Also modern cellphone wiretap briefcases are able to switch off encryption without triggering “encryption not available, etc” warning messages. No need to bruteforce the keys…

I like cellphones but they MUST be secure. Placing backdoors in the entire system because some jerks misuse is not the solution. Bug their homes, cars, keyboards(like the fbi), etc. But don’t screw up the security of the entire world.
AES or TWOFISH (hehe) encryption should be optional in every cellphone at least for SMS

Thomas July 27, 2011 7:14 PM

“AES or TWOFISH (hehe) encryption should be optional in every cellphone at least for SMS”

The key management overhead could easily be more than the 160 characters of data in your SMS. By a few orders of magnitude.

SMSs are currently store-and-forward. If you really want to encrypt properly you’ll need to exchange certs with the receiving phone(*) making it a live 2-way conversation.

(*) not much point doing crypto if the private key isn’t generated on the receiving phone by the user.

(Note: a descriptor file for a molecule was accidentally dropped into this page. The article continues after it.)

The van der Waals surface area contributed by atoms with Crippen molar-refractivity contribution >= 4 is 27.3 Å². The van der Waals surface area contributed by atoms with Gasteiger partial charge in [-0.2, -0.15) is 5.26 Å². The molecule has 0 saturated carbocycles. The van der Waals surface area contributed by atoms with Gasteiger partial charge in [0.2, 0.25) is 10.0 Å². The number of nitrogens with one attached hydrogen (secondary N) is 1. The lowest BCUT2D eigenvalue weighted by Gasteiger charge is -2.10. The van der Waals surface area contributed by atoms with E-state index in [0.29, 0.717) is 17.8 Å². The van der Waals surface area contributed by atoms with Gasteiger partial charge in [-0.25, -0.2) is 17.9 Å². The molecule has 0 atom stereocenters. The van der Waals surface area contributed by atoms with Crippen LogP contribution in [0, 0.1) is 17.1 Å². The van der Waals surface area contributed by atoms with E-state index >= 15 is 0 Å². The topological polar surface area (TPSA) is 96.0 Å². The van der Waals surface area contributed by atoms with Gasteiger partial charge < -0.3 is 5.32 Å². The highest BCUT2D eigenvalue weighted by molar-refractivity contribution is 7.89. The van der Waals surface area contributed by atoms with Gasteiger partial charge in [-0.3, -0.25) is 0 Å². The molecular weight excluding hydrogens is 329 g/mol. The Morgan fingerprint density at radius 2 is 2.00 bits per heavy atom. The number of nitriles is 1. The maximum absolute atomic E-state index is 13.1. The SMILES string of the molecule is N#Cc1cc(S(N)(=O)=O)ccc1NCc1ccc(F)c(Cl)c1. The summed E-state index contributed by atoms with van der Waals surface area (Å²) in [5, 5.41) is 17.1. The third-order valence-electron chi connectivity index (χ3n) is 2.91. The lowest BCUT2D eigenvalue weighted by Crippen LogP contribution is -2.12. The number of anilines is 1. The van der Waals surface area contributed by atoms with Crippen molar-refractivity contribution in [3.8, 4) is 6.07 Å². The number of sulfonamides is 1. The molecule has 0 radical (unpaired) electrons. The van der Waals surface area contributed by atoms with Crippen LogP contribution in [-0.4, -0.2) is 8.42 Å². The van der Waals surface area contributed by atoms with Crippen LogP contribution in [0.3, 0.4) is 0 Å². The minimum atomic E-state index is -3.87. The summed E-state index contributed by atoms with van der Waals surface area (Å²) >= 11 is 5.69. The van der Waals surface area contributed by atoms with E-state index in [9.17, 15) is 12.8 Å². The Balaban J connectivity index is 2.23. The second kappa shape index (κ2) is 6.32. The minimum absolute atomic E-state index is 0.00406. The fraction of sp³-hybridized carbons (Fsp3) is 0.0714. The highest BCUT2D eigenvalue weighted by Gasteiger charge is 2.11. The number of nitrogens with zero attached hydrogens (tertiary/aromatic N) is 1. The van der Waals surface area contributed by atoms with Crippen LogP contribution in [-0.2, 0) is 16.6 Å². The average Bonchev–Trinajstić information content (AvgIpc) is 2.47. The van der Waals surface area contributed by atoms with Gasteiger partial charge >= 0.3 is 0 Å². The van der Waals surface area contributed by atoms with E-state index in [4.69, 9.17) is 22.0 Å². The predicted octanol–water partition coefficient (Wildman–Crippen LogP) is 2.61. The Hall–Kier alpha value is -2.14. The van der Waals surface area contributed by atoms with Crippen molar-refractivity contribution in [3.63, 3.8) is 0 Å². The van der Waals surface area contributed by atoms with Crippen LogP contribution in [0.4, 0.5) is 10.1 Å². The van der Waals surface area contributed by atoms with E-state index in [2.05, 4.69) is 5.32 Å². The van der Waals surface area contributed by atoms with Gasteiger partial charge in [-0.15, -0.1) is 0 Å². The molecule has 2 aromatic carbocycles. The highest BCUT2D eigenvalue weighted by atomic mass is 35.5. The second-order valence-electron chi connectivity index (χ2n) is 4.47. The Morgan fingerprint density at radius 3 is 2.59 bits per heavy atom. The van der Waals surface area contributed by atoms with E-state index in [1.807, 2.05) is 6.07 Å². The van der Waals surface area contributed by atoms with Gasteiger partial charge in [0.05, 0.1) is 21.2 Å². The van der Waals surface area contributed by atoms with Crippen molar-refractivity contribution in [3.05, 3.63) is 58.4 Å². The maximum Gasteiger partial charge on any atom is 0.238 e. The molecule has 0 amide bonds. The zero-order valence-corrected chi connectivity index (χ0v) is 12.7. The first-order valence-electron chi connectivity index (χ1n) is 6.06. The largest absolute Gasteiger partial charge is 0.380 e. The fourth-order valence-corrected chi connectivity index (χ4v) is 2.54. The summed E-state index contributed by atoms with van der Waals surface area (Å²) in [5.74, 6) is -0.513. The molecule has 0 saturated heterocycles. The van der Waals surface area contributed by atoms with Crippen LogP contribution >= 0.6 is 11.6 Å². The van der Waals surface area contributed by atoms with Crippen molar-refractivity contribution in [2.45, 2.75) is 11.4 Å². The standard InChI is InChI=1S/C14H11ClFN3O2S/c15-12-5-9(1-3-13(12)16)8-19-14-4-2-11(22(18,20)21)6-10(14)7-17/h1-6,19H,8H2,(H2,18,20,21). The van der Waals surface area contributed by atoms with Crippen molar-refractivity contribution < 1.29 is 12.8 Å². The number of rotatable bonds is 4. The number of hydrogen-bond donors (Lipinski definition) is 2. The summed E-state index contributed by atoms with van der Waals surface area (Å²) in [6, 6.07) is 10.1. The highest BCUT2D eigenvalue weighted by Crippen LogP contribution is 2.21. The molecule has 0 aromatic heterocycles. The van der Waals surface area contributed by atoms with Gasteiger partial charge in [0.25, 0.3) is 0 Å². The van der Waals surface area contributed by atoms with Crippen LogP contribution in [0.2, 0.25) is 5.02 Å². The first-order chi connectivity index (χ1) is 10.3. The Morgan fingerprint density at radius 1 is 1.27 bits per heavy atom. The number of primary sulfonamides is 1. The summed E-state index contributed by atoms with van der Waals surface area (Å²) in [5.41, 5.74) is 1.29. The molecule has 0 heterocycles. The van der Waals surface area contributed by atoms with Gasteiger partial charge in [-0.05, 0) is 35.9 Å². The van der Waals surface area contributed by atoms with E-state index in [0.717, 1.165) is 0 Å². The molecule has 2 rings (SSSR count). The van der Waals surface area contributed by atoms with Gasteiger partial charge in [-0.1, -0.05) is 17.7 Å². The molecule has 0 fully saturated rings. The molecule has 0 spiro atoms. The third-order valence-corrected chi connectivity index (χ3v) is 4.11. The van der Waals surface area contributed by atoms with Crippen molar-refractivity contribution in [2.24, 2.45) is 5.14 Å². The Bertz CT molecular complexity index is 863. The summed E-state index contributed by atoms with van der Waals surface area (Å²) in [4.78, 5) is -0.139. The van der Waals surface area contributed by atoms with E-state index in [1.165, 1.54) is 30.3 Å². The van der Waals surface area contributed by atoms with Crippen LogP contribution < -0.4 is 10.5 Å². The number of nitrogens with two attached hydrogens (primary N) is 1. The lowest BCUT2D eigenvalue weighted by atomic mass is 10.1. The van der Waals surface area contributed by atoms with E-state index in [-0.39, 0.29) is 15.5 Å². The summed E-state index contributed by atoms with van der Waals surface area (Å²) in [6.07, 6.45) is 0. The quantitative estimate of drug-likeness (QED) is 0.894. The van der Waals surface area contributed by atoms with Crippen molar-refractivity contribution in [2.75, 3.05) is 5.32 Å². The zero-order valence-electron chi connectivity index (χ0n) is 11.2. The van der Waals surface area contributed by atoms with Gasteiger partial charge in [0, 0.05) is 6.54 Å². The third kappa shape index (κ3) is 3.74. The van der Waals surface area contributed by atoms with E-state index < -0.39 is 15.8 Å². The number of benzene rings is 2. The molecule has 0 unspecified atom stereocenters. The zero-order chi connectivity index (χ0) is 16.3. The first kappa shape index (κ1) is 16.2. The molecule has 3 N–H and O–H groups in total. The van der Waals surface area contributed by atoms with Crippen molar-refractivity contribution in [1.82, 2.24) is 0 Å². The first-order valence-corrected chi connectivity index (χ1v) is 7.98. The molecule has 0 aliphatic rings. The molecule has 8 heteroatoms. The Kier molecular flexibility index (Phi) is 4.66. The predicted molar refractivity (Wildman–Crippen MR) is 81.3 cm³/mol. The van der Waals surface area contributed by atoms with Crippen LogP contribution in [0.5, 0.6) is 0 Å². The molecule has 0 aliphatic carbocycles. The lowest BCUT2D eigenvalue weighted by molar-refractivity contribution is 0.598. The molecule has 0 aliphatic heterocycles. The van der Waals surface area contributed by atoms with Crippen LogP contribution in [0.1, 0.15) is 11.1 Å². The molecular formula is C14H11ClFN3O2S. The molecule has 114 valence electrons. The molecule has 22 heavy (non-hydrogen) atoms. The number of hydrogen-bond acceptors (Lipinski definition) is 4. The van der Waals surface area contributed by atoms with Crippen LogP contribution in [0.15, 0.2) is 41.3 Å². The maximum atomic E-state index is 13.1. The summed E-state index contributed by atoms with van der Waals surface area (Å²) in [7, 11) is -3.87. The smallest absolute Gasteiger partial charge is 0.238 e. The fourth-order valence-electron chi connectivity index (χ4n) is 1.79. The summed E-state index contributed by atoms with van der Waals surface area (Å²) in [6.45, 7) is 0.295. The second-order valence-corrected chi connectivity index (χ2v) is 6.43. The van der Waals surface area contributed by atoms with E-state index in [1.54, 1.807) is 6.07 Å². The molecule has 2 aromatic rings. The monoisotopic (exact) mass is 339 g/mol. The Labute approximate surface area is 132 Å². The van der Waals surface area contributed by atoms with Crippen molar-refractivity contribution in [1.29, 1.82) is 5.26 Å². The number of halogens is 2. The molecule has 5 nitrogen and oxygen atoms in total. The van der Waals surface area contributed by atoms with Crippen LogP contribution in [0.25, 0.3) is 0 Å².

Kevin July 27, 2011 9:39 PM

It wouldn’t matter if the encryption protocols between the cell phone and tower were 100% secure (as others have mentioned, they’re not). The government taps at the cell tower or within the phone switches or at the VOIP providers servers, when the data is no longer encrypted.

We need devices which do convenient end-to-end encryption, but that’s expensive (without economies of scale), not in demand, and key exchange is still a really hard problem to solve. The Feds need not worry; the free market is keeping the data un- and poorly-encrypted.

Matt Blaze July 27, 2011 10:24 PM

I am the author of the text Bruce quoted above.

Yes, many cellphone protocols suffer security weaknesses that make them vulnerable to active attack. (I’m well aware of these vulnerabilities, having done some of the work on them myself). But so what? The fact is, virtually every cellular call in the US is today encrypted over the air, while in the 1990’s, cellular calls were typically transmitted in the clear (and vulnerable to interception by anyone with a simple radio receiver).

With the advent of encrypted cellphones, typical law enforcement wiretaps in the US no longer exploit the over the air interface. Instead, they tap at the wireline interface. And they do much more cellphone tapping today then they did when the calls were in the clear.